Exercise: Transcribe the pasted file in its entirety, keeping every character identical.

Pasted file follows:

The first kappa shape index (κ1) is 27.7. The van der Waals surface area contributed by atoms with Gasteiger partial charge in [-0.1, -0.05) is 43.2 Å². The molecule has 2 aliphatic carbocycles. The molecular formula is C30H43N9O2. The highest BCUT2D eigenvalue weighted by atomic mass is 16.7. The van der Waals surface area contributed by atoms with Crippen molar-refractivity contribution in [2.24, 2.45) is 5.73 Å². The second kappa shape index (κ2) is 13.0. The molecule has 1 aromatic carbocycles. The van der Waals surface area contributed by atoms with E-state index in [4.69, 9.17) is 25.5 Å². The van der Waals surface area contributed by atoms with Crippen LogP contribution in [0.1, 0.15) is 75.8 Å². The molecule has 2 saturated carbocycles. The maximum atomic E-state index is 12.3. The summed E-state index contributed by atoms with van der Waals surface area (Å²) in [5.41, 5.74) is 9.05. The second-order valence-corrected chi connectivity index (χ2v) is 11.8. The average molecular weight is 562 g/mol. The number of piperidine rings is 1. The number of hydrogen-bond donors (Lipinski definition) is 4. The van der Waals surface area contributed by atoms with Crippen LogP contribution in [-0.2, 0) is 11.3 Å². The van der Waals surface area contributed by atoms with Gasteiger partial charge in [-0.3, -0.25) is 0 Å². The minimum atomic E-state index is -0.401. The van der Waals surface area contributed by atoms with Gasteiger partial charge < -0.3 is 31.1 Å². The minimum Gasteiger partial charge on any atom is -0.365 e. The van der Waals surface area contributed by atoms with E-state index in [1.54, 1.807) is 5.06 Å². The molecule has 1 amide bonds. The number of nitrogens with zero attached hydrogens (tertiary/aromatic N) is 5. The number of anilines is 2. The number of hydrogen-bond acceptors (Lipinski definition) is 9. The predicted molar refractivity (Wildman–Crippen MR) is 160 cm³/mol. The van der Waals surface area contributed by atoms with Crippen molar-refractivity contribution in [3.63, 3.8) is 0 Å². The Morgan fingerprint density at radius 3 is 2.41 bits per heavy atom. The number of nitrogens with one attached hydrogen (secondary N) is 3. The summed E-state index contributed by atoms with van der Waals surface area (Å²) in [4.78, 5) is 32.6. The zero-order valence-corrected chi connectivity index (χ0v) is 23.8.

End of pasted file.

The first kappa shape index (κ1) is 27.7. The van der Waals surface area contributed by atoms with Gasteiger partial charge in [-0.1, -0.05) is 43.2 Å². The molecule has 2 aliphatic carbocycles. The molecular formula is C30H43N9O2. The highest BCUT2D eigenvalue weighted by atomic mass is 16.7. The van der Waals surface area contributed by atoms with Crippen molar-refractivity contribution in [2.24, 2.45) is 5.73 Å². The second kappa shape index (κ2) is 13.0. The molecule has 1 aromatic carbocycles. The van der Waals surface area contributed by atoms with E-state index in [4.69, 9.17) is 25.5 Å². The van der Waals surface area contributed by atoms with Crippen LogP contribution in [0.1, 0.15) is 75.8 Å². The molecule has 2 saturated carbocycles. The maximum atomic E-state index is 12.3. The summed E-state index contributed by atoms with van der Waals surface area (Å²) in [5.41, 5.74) is 9.05. The second-order valence-corrected chi connectivity index (χ2v) is 11.8. The average molecular weight is 562 g/mol. The number of piperidine rings is 1. The number of hydrogen-bond donors (Lipinski definition) is 4. The van der Waals surface area contributed by atoms with Crippen LogP contribution in [-0.2, 0) is 11.3 Å². The van der Waals surface area contributed by atoms with Gasteiger partial charge in [-0.3, -0.25) is 0 Å². The minimum atomic E-state index is -0.401. The van der Waals surface area contributed by atoms with Gasteiger partial charge < -0.3 is 31.1 Å². The minimum Gasteiger partial charge on any atom is -0.365 e. The van der Waals surface area contributed by atoms with E-state index in [1.54, 1.807) is 5.06 Å². The molecule has 1 amide bonds. The number of nitrogens with zero attached hydrogens (tertiary/aromatic N) is 5. The number of anilines is 2. The number of hydrogen-bond acceptors (Lipinski definition) is 9. The predicted molar refractivity (Wildman–Crippen MR) is 160 cm³/mol. The van der Waals surface area contributed by atoms with Crippen molar-refractivity contribution in [3.63, 3.8) is 0 Å². The Morgan fingerprint density at radius 3 is 2.41 bits per heavy atom. The number of nitrogens with one attached hydrogen (secondary N) is 3. The summed E-state index contributed by atoms with van der Waals surface area (Å²) in [4.78, 5) is 32.6. The zero-order valence-corrected chi connectivity index (χ0v) is 23.8.